ATLANTA -- Greg Roman, the first known young Carroll O’Connor impersonator ever to reach the Super Bowl, knew the moment when the 49ers were going to survive the Atlanta Falcons, and typically, it came as soon as the Falcons were at their most dominant point.
“As soon as they got to 17-0,” the 49ers’ about-to-be-much-heralded offensive coordinator said. “I knew we didn’t have to panic or worry, as long as we could go down score on the next possession.”
And when they did, when LaMichael James snapped off his 15-yard run to finish an 11-play, 80-yard drive, Roman relaxed. The 49ers didn’t have the Falcons right where they wanted them, but they were close enough.
It was the moment when the 49ers fully engaged a game that Atlanta dominated early through wide receivers Julio Jones and Roddy White, and tight end Tony Gonzalez. It was the moment when normalcy was restored, and the foundation of their 28-24 win in the NFC Championship Game was settled.
[MAIOCCO'S INSTANT REPLAY: 49ers 28, Falcons 24]
Only the foundation, mind you. The game twisted and turned mightily on a series of big strikes and mistakes by the Falcons, but the 49ers were able through all of them to find their normal pace, and positioned themselves for Frank Gore’s winning touchdown run.
But none of that would have been conceivable unless the first 49er drive of the second quarter reminded them all, especially quarterback Colin Kaepernick, just how gratifying normalcy can be.
“The first touchdown was really huge, because it meant we didn’t have to panic or start changing things or going away from the plan,” Roman said. “Those were big.”
Not just big, though. Historically big, for a team that once made history part of their routine. The 49ers are going to the Super Bowl for the first time in 18 years, and while you may pretend it is part of the team’s glorious continuum, it most certainly is not.
It isn’t even that close to what they typically did this season. Their defense was bent by a one-dimensional offense. They got almost all their passing attack through tight end Vernon Davis, rather than Michael Crabtree. And Gore had a typical rather than extraordinary day.
Typical, as in 90 yards on 17 carries and two touchdowns. Long gain of 11. In “Vintage Frank Gore,” Roman said.
[RELATED: For Gore, Super Bowl is that much sweeter]
But as a historical artifact that links this team to the ‘80s and ‘90s, there is none. Eddie DeBartolo is now a well-credentialed visitor who gets to be on the sideline and say things like, ”This is a warm-up game.” The coaching staff has been turned over four times, the roster twice as often. If there is anyone still in the building from the good old days . . . well, never mind that. The building is being made obsolete.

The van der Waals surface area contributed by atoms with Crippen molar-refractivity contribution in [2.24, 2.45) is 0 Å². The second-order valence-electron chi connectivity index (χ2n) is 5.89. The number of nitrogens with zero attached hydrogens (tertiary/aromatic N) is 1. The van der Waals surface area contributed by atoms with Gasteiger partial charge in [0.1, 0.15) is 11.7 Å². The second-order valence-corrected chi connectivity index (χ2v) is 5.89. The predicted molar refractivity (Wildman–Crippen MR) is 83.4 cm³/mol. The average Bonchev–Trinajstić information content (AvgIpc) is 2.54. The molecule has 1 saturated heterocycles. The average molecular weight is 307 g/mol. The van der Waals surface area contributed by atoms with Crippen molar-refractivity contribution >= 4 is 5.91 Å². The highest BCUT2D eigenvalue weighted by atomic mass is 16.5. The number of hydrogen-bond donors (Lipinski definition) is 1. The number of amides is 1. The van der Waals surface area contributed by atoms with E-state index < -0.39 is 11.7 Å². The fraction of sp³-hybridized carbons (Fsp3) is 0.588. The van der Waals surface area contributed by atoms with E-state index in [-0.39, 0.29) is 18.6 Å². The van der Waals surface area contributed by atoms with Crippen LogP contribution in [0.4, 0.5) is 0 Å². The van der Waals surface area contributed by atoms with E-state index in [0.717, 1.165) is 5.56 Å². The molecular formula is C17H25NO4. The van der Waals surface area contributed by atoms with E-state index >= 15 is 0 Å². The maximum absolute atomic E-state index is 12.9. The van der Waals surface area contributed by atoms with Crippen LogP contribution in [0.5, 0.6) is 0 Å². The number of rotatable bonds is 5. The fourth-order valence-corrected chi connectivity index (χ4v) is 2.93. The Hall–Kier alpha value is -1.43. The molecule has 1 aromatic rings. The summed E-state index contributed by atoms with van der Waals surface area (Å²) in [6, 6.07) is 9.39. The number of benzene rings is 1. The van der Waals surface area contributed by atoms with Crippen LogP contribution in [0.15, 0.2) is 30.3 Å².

These are not your father’s 49ers, in short. But they are going to do their best to make you think otherwise.
“To be honest with you, I knew when I got here, we had some players,” Gore said, looking back at the rank old days. “We had guys who could perform, you know? We just got some leadership to guide us, and make things happen.”
Gore was one of those players who seemingly got lost in all the Kaepernick-for-Galactic-High-Sheriff talk. So was Davis, who had had one noticeable game since Kaepernick was granted the quarterback’s job in Week 11. Indeed, what he had Sunday was a big half; he caught only one of his five passes after Atlanta’s adjustments were installed.
But he, like Gore and James and Kaepernick and Randy Moss, were all there when the game turned in their minds, when the Falcons were on the verge of running the table.
Gore ran the ball on the first four plays of the drive, gaining 20 yards to move the markers twice but more to eliminate the possibility that Kaepernick might entertain thoughts of going all DIY on everyone.
The 49ers did not run the ball again until James’ scoring burst, but Kaepernick found Moss, then Crabtree twice, then James, then Davis to move the ball from the San Francisco 40 to the Atlanta 15. And given that the Falcons had blurted a 20-point lead before beating Seattle in the divisional game here, doubt and hope rejoined under the Dome. Doubt for the Falcons, hope for the visitors.
Perhaps this ends up as a dry hole, story-line-wise, if quarterback Matt Ryan doesn’t throw an interception in the third quarter when Roddy White slips on a route he’d been running happily all day long. Maybe the Falcons are making the big plans if Ryan doesn’t fumble at the 49er 28 on the next drive.
Then again, maybe it changes if David Akers’ uprighted 38-yard field goal ends up being the point differential, or if Crabtree getting stripped at the Atlanta 1-yard line results in one more Falcon score.
The central point, however, remains that the 49ers ended up playing their game for longer, better and later than the Falcons. Atlanta owned the skies in the first half, but only gained 125 yards through the air after the break. Atlanta’s best running back, Michael Turner, was injured and didn’t play the last 22 minutes. Ryan hurt his shoulder late, and the defense did as Roman has predicted, wearing down not through Kaepernick’s running around the end but by Gore and James between the tackles.
And in a tribute to why the 49ers really are going to New Orleans, Atlanta’s last three plays were a pass defensed by Ahmad Brooks, a pass defensed by NaVorro Bowman, and a meaningless completion to White that cornerback Perrish Cox sealed with a safe and solid tackle. The 49ers got to be normal because the defense allowed only one touchdown in the final 44:54.
And now they get to be Super Bowl participants for the first time in . . . well, for purposes of explaining this team, for the first time in forever. You can make history dance whatever tune you wish, but this is contemporary stuff. These are the new 49ers, new and very much improved.